Marios early levels wear out their welcome in Super Mario Bros. 35
Back in 2018, at the dawn of the PlayerUnknown's Battlegrounds phenomenon, designer Brendan Greene told Ars Technica that he thought every genre—not just shooters—could potentially benefit from sampling the last-man-standing concept of the battle royale genre. Since then, games like Tetris 99 and Fall Guys have proven how flexible and robust that idea can be across the industry.
Super Mario Bros. 35 (available for free today through March 2021 as part of a Nintendo Switch Online subscription) should be a welcome addition to that collection, mixing the time-tested gameplay of the Mario series with the endless competition of the battle royale genre. Unfortunately, some odd design decisions have made my first day with the game a repetitive, overly simplistic mess, and it doesn't feel like the game will have much staying power.
All hail the Fire Flower
Here are the basics: Super Mario Bros. 35 looks a lot more like Tetris 99 than it does PUBG or Fortnite. (No, 99 Marios aren't dropping from a Koopa airship to find a single Princess Peach.) You and 34 online competitors get your own self-contained instance of levels from the original Super Mario Bros., and everyone plays the classic game simultaneously in isolation, as opposed to 35 Marios jumping around the same playfield. (You can see everyone else's progress in tiny preview windows around the screen, and you'll recognize when they're underground or in a dungeon while you're elsewhere).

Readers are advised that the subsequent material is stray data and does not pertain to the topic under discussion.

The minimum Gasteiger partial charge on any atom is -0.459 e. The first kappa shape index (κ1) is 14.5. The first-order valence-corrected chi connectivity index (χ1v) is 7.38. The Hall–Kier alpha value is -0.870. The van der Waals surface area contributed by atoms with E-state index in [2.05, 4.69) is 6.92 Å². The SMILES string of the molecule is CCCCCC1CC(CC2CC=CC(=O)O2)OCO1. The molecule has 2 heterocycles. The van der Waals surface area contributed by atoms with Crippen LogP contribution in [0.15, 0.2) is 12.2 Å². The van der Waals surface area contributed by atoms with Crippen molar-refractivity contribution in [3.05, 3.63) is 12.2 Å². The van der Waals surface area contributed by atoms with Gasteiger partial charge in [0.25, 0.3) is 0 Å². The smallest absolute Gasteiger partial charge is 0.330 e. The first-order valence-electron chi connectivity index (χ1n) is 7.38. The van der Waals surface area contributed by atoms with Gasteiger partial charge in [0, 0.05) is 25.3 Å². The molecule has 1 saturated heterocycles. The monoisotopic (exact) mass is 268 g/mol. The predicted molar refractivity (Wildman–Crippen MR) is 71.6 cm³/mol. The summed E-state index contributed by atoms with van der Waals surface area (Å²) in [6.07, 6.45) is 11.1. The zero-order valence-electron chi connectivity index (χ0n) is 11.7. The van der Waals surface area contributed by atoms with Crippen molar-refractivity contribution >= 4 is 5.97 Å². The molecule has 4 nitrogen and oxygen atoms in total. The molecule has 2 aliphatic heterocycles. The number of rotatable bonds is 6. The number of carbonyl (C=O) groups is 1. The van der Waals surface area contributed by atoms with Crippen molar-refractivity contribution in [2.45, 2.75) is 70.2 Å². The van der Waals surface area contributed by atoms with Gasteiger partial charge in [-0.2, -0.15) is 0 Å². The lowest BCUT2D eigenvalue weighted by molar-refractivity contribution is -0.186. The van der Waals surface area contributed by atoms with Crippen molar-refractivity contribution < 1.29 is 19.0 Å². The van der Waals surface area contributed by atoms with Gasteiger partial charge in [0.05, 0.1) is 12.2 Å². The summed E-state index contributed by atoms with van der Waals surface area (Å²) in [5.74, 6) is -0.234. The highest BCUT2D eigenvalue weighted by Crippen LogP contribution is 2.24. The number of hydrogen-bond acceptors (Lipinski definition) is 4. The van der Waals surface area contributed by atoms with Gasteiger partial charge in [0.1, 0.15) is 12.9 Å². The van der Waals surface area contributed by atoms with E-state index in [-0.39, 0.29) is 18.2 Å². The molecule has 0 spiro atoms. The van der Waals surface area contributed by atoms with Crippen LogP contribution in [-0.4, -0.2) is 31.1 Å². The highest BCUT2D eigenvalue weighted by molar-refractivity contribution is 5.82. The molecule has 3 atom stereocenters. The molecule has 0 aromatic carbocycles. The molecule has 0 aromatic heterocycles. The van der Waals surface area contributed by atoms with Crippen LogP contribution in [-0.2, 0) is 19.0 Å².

The name of the game is surviving as long as possible, and that survival is made more difficult here by a strict timer that starts at just 45 seconds. The primary way to earn more time is to kill enemies, which can add anywhere from one to five seconds to your personal timer for each kill. Killing an enemy also sends a copy of that same enemy a few screens down on an opponent's current board, a competitive move somewhat akin to the "garbage blocks" you can send opponents in Tetris 99.
On paper, this seems like it would be a great system for the sort of risk-versus-reward, push-and-pull needed for a good battle royale competition system. In practice, though, those extra enemies (shown in gray on your screen) are not quite the existential threat the game wants them to be.
Part of this is because the placement of those enemies is altogether random; Goombas will often appear in a location where they harmlessly walk off a cliff seconds after appearing, Koopa Troopas will harmlessly trawl the ocean floor in a water level, etc. Mostly, though, I found it way too easy to mow down entire lines of "garbage" enemies with a Fire Flower.